First Post: Welcome to the BrewBot blog

I've always been frustrated in my brewing by cleaning and futzing. I'm a lazy brewer (OK, I'm just lazy in general). I tend to leave all cleaning until the last minute. That means when I do clean it usually involves a lot of hot water, chemicals, and cursing.

My brewing system is an ad-hoc collection of tubes and gadgets that gets the job done, but requires a lot of connection and disconnection and searching through boxes to find the right part at the right time. Since I'm always tired at the end of a brewing session (especially if I managed to clean everything that I got dirty), I never have the patience to organize all these gadgets for the next brewing session.

My laziness and my ad-hoc system leads to delays and mistakes during brewing. And that leads to disappointments in the final product. Although I always make beer that I like far better than many of the commercial alternatives, I know that I can do better.

One of my brewing goals is to have a system that supports recipe and process experimentation. To me, experimentation means comparing two or more beers made by keeping all aspects of recipe and process constant except for one, the variable. To achieve this goal, I need to have a brewing system that is repeatable and flexible. And in order that I may eventually get some sleep, the system must also be efficient with my time.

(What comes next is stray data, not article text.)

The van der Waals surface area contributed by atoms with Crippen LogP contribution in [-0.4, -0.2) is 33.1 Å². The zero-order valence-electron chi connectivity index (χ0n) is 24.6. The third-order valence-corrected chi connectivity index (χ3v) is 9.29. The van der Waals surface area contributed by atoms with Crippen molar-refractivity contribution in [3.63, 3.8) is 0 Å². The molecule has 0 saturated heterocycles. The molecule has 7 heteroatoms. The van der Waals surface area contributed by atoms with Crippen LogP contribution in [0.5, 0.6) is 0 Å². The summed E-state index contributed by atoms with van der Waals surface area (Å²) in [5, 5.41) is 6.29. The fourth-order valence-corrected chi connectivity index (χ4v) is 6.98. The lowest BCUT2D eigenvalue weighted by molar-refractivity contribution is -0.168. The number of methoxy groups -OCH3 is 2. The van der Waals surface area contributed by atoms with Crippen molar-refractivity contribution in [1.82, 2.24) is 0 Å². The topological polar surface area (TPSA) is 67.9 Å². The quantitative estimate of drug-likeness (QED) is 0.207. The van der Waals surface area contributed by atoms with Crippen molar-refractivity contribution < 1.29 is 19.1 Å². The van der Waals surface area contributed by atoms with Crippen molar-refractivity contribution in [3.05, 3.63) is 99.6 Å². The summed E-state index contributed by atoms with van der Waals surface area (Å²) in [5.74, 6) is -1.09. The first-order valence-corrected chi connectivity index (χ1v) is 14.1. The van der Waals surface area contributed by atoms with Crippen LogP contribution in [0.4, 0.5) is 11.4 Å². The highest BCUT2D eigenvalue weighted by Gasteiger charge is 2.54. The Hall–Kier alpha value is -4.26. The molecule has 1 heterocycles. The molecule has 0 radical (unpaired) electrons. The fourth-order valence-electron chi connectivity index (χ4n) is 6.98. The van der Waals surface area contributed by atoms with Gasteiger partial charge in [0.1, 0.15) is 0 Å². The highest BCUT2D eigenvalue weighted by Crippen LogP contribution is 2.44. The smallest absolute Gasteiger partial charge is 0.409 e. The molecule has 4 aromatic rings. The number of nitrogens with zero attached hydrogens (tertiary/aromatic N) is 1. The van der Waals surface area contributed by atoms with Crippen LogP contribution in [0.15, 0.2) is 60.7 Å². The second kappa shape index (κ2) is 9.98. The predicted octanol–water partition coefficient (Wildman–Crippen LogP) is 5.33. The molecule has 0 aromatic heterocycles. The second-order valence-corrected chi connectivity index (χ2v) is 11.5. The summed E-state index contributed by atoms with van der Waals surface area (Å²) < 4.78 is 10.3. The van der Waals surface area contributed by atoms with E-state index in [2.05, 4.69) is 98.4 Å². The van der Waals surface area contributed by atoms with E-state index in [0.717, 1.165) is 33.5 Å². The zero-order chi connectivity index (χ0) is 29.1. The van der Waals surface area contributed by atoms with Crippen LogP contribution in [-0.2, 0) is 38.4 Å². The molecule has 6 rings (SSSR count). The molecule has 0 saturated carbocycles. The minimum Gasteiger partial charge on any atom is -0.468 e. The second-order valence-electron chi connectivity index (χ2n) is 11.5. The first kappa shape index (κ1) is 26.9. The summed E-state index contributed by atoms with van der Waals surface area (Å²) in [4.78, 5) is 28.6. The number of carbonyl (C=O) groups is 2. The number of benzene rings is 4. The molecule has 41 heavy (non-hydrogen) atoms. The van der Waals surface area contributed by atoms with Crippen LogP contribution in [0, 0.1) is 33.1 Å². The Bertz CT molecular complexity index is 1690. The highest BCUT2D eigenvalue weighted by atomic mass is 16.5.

Recently I went on a tour of Gordon Biersch's brewery, and the scales fell from my eyes. There is a term in industry called clean-in-place ("CIP"), in which an operator accomplishes all the cleaning by pressing a button! WHY DIDN'T MY HOMEBREW SUPPLY STORE TELL ME ABOUT THIS???

Since that trip, I have been brainstorming a small-scale system that will achieve CIP and all my other goals. This blog is the story of my quest for the ultimate automated home brewing system.

The first order of business is to review the state of the art. I have started compiling a database of DIY and commercial brewing systems with various vital statistics and links. The data is sortable and organized into categories. You can browse the list here and you can submit new records to the database here.